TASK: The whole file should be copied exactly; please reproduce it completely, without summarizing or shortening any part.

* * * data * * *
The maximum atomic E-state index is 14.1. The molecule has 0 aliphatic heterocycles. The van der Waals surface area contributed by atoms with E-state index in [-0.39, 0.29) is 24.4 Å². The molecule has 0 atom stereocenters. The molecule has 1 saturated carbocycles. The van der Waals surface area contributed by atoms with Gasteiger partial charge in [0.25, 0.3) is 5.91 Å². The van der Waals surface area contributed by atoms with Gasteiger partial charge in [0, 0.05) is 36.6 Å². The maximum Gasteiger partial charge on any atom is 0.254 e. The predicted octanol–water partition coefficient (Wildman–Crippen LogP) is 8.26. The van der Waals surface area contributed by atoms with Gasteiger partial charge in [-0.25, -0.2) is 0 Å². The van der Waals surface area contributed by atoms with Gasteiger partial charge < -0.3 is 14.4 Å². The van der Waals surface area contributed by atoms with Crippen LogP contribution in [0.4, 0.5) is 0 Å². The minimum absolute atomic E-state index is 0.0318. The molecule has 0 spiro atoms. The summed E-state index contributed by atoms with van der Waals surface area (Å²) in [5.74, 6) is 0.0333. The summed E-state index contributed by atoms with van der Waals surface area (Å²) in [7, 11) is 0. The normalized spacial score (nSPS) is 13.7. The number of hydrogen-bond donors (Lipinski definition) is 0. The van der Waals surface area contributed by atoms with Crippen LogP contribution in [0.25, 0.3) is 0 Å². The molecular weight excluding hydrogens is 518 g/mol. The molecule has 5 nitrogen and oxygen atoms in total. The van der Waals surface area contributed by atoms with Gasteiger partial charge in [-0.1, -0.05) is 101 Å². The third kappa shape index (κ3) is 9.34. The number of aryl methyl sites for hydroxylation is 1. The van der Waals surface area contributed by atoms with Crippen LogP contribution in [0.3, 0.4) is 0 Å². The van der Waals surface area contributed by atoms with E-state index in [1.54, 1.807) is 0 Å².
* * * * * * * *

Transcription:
The maximum atomic E-state index is 14.1. The molecule has 0 aliphatic heterocycles. The van der Waals surface area contributed by atoms with E-state index in [-0.39, 0.29) is 24.4 Å². The molecule has 0 atom stereocenters. The molecule has 1 saturated carbocycles. The van der Waals surface area contributed by atoms with Gasteiger partial charge in [0.25, 0.3) is 5.91 Å². The van der Waals surface area contributed by atoms with Gasteiger partial charge in [0, 0.05) is 36.6 Å². The maximum Gasteiger partial charge on any atom is 0.254 e. The predicted octanol–water partition coefficient (Wildman–Crippen LogP) is 8.26. The van der Waals surface area contributed by atoms with Gasteiger partial charge in [-0.25, -0.2) is 0 Å². The van der Waals surface area contributed by atoms with Gasteiger partial charge < -0.3 is 14.4 Å². The van der Waals surface area contributed by atoms with Crippen LogP contribution in [0.4, 0.5) is 0 Å². The minimum absolute atomic E-state index is 0.0318. The molecule has 0 spiro atoms. The summed E-state index contributed by atoms with van der Waals surface area (Å²) in [5.74, 6) is 0.0333. The summed E-state index contributed by atoms with van der Waals surface area (Å²) in [7, 11) is 0. The normalized spacial score (nSPS) is 13.7. The number of hydrogen-bond donors (Lipinski definition) is 0. The van der Waals surface area contributed by atoms with Crippen LogP contribution in [0.25, 0.3) is 0 Å². The molecular weight excluding hydrogens is 518 g/mol. The molecule has 5 nitrogen and oxygen atoms in total. The van der Waals surface area contributed by atoms with Gasteiger partial charge in [-0.1, -0.05) is 101 Å². The third kappa shape index (κ3) is 9.34. The number of aryl methyl sites for hydroxylation is 1. The van der Waals surface area contributed by atoms with Crippen LogP contribution in [0.3, 0.4) is 0 Å². The van der Waals surface area contributed by atoms with E-state index in [1.54, 1.807) is 0 Å².